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Plasma Physics:Plasma Probes
Plasmas are the most common form of matter in the visible universe but remain one of the least studied topics in the undergraduate physics curriculum. While a fascinating multi-variable system on its own, the study of plasmas also has connections to a significant number of topics in an undergraduate physics curriculum, from classical mechanics to atomic physics.
In this Immersion, participants will first build a DC glow discharge, a simple plasma source that is understandable to undergraduate students yet flexible enough to be used in a variety of experiments (see our recent article in the Sept. 2013 edition of AJP for more details). This type of source is relevant to fluorescent lighting, plasma televisions, and surface treatment of materials. The dc glow discharge is composed of two conductors separated by some distance and electrical potential inside an evacuated vessel at moderately low pressures (between a few and a hundred Pascals). The electrical potential needs to be high enough (hundreds to thousands of Volts) to breakdown the gas into a plasma. The characteristics of the plasma are controlled by four variables: potential difference and distance between the electrodes as well as the type of gas used and its pressure. In our device, we evacuate glass vessels that house stainless steel electrodes. Each has a two-stage direct-drive vacuum pump, an inlet valve system, and a pressure sensor. The vessels can be filled with any gas (including air) through one fine and one coarse valve. These valves also enable fine control of the gas pressure from 3 to 300 Pa. We use power supplies that provide a potential difference of up to 2000 V and 20 mA.
Plasma probe studies allow students to investigate properties of the dc glow plasma such as the electron density, electron and ion temperatures, and potentials inherent in the plasma. Such studies offer students a unique opportunity to see how the large mass difference between electrons and ions affects particle mobility and to gain an understanding of how the electric potential differs in a dc glow discharge from a parallel-plate capacitor.
A probe is any conductor inserted into a plasma that collects current. The properties of a plasma can be determined from the measurements of the current on the probe as a function of the bias potential applied to the probe. Such probes directly detect electron and ion flows in the plasma and, at the same time, disturb their surroundings. Any conductive material can act as a plasma probe (wire, foil, walls of the chamber, etc.); however, careful control of the size, shape, and material of the probe is required to obtain discernible plasma quantities. Probe tips are typically made from refractory metals, such as tungsten, and are housed in robust ceramics such as boron nitride. Probe shapes can be cylindrical, spherical, and planar, and the number of probe tips within a single device vary from one to four.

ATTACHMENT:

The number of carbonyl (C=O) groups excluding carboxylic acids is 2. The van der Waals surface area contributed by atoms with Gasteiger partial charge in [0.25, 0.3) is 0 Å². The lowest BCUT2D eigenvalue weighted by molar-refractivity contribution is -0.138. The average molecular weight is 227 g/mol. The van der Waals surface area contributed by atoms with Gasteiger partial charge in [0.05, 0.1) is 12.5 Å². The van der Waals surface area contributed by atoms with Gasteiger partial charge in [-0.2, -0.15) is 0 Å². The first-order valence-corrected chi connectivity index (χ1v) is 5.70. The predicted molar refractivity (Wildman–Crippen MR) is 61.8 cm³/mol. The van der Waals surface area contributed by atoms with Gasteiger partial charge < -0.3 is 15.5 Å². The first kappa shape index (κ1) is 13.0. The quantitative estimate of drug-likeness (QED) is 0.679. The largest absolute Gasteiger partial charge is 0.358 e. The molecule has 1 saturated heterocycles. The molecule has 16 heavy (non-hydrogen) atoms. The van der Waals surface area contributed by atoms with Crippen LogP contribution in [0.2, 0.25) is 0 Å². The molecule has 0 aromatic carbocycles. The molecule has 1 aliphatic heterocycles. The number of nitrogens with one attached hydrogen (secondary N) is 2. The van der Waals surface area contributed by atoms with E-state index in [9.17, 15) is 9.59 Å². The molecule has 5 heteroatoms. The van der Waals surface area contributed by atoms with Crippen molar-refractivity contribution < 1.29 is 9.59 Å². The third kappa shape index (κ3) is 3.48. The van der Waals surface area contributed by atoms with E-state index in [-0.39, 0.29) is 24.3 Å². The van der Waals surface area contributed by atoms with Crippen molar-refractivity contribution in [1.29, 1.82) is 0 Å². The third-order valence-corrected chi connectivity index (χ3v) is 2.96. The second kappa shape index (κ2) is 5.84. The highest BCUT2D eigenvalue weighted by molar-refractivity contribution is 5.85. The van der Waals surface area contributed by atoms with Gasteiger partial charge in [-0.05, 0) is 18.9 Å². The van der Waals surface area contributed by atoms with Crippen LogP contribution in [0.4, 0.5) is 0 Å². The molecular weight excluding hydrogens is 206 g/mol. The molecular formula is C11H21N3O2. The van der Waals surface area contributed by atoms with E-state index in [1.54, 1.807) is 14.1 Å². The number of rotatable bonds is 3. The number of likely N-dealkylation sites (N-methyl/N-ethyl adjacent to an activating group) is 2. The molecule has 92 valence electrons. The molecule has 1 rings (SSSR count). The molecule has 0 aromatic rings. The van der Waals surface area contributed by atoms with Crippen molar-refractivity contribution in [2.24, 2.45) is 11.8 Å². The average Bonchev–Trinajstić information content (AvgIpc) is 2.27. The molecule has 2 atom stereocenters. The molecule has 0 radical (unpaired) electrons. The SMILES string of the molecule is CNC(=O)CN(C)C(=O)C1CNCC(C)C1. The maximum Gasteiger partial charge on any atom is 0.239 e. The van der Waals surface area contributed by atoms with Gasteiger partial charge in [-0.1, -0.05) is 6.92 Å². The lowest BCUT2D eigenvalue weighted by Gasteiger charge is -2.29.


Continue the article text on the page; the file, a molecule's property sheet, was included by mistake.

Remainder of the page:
This Immersion will be 3 days long. Over the first two days, we will cover the basics physics behind the plasma source, vacuum techniques, calibration of the diagnostics, data acquisition and analysis, as well as all safety aspects of the device. During this time, participants will assemble a working dc discharge plasma from the ground up and then determine various parameters of this plasma including the electron temperature and plasma potential using a simple yet robust single probe and circuit that they will construct from the provided raw materials. The third day will provide participants the opportunity to focus on a problem of specific interest and/or to connect with one of the other concurrent ALPhA immersions at PPPL. We have several versions of this plasma source, the simplest costs only $2K, the largest approximately $10K which assumes that participants do not have any equipment available for use at their home laboratory. A full parts list will be available so that participants can easily recreate the laboratory setup at their home institution. The parts for the probe and simple circuit are a few hundred dollars. More elaborate electronics can automate the measurements but cost up to $5,000.
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